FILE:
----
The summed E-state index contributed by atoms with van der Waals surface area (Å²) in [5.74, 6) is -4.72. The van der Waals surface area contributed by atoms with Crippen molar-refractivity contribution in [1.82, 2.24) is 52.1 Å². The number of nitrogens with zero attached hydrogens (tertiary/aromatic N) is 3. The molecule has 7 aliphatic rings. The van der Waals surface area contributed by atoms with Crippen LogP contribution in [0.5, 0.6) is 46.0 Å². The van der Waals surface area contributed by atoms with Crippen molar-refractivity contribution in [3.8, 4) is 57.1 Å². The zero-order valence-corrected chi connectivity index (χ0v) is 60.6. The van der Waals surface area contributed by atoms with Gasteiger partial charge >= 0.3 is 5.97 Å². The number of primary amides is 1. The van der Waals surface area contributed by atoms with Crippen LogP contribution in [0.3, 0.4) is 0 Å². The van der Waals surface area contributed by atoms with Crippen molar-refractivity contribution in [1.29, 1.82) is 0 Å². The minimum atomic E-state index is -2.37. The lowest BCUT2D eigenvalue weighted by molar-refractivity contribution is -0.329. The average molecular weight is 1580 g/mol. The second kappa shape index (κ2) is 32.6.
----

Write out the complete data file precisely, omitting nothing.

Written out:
The summed E-state index contributed by atoms with van der Waals surface area (Å²) in [5.74, 6) is -4.72. The van der Waals surface area contributed by atoms with Crippen molar-refractivity contribution in [1.82, 2.24) is 52.1 Å². The number of nitrogens with zero attached hydrogens (tertiary/aromatic N) is 3. The molecule has 7 aliphatic rings. The van der Waals surface area contributed by atoms with Crippen LogP contribution in [0.5, 0.6) is 46.0 Å². The van der Waals surface area contributed by atoms with Crippen molar-refractivity contribution in [3.8, 4) is 57.1 Å². The zero-order valence-corrected chi connectivity index (χ0v) is 60.6. The van der Waals surface area contributed by atoms with Gasteiger partial charge >= 0.3 is 5.97 Å². The number of primary amides is 1. The van der Waals surface area contributed by atoms with Crippen LogP contribution in [0.3, 0.4) is 0 Å². The van der Waals surface area contributed by atoms with Crippen molar-refractivity contribution in [1.29, 1.82) is 0 Å². The minimum atomic E-state index is -2.37. The lowest BCUT2D eigenvalue weighted by molar-refractivity contribution is -0.329. The average molecular weight is 1580 g/mol. The second kappa shape index (κ2) is 32.6.